"Exercise way more" is listed first because it is vastly more important than diet. "eat a reasonable amount" is next because you do need to avoid chronically taking in more calories than you use, however if you "exercise way more" it will be pretty easy to do. "a varied diet including lots of vegetables and fruits" is third because they give you good nutrients and mean that you can't be eating nothing but steak and frosting, but really humans who "Exercise way more and eat a reasonable amount" can be quite healthy eating anything from mostly reindeer to mostly cornmeal. Finally in parenthesis is the one you can't do anything about, well not entirely true, there are drugs nowadays for some people and via extraordinary willpower some will overcome even bad genetics.
The answer people want is "eat this one weird fruit and the pounds will melt away!".
How do I sign up for your nutrition newsletter?
Is the Cherpumple allowed under your dietary regimen?
I definitely have some questions about a research initiative about obesity founded by somebody who has a well-known and very definitive answer for obesity that he's been pushing for years now. I could be wrong. He could end up funding non-biased research and it'll be great. But I won't be surprised if this initiative just happens to unambiguously support everything Gary Taubes says.
The problem isn't that nutrition researchers refuse to make black and white declarations from complex and incomplete data. The problem is that that is exactly what they seem prone to doing. Things like making claims of causality when there is no experimental data to support it. If you don't want to do controlled trials, for whatever reason, that's your call. However, if you then turn around and make statements regarding causation and recommendations based on them, then you are, at best, unreliable and suspect.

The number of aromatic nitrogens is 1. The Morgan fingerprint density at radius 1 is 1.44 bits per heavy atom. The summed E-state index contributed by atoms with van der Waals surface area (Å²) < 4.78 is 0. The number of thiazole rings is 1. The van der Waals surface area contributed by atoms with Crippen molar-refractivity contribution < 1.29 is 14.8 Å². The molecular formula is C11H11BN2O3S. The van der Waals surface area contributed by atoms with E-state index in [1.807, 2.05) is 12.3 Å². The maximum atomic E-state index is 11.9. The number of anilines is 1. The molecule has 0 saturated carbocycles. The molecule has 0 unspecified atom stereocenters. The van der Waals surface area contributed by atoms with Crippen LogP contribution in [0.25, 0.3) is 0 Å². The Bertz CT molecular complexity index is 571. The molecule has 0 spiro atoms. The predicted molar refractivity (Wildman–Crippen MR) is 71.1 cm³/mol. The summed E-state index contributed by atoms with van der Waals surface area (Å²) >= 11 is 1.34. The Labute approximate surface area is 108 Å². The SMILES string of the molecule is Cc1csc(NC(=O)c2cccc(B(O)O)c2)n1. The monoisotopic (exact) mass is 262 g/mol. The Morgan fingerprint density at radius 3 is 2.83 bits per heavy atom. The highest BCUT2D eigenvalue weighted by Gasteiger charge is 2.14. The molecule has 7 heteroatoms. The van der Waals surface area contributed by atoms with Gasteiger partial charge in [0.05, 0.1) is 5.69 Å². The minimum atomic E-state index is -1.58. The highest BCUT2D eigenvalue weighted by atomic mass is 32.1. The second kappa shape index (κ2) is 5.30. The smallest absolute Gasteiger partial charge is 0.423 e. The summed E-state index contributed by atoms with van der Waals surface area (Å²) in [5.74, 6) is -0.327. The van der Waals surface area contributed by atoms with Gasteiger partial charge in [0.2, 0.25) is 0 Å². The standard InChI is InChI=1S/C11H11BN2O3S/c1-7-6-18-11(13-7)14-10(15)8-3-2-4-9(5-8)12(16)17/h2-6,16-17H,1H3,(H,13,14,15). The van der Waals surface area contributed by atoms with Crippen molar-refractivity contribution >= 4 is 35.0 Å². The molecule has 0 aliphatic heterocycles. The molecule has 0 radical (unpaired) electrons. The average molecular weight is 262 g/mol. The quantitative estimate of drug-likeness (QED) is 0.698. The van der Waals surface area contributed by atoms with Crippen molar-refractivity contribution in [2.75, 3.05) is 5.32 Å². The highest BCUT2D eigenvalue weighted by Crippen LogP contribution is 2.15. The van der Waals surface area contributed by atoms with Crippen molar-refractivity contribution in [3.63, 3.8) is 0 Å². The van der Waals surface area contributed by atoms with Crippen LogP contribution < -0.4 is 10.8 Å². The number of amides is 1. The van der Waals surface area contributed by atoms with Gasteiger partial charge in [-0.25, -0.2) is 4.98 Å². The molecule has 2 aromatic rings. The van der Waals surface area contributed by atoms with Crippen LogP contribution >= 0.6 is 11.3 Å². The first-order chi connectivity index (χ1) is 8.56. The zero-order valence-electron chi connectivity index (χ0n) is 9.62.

The book Why Calories Count explains nicely how difficult it is to a) measure data in a nutrition study b) make sure people are complying with the food regimen being studied and c) get people to keep weight off once it's lost.
I agree that the junk advertising and marketing of quick weight loss are definitely part of the problem of people actually losing weight. However, it also seems like the lack of really great ways to lose weight opens the door for the salespeople to offer up that "One simple solution."
Show me some researchers (I mean real researchers, publishing in the peer reviewed literature) who make such claims.
I hope you're not confusing media reports and snake oil sales pitches for actual research.
Why not use your position as a journalist with BoingBoing to find our about NuSI? I personally think they're pretty close to what's on the tin, but you are much better positioned to examine their responses than me. (Not to mention much closer than up here in the great white north...)
Would you mind providing sources for those? I'm genuinely interested.
You inadvertently replied to me, rather than Textuality, there. Hence, I got a notified that you were interested in the resources-- but Textuality didn't...
(I'm interested in what Textuality is referring to as well. Running a search with Google myself turned this one up: Scientific American: John Horgan - Thin Body of Evidence: Why I Have Doubts about Gary Taubes’s Why We Get Fat. Usefully, it's not really a slam piece; rather, it fills in some context.)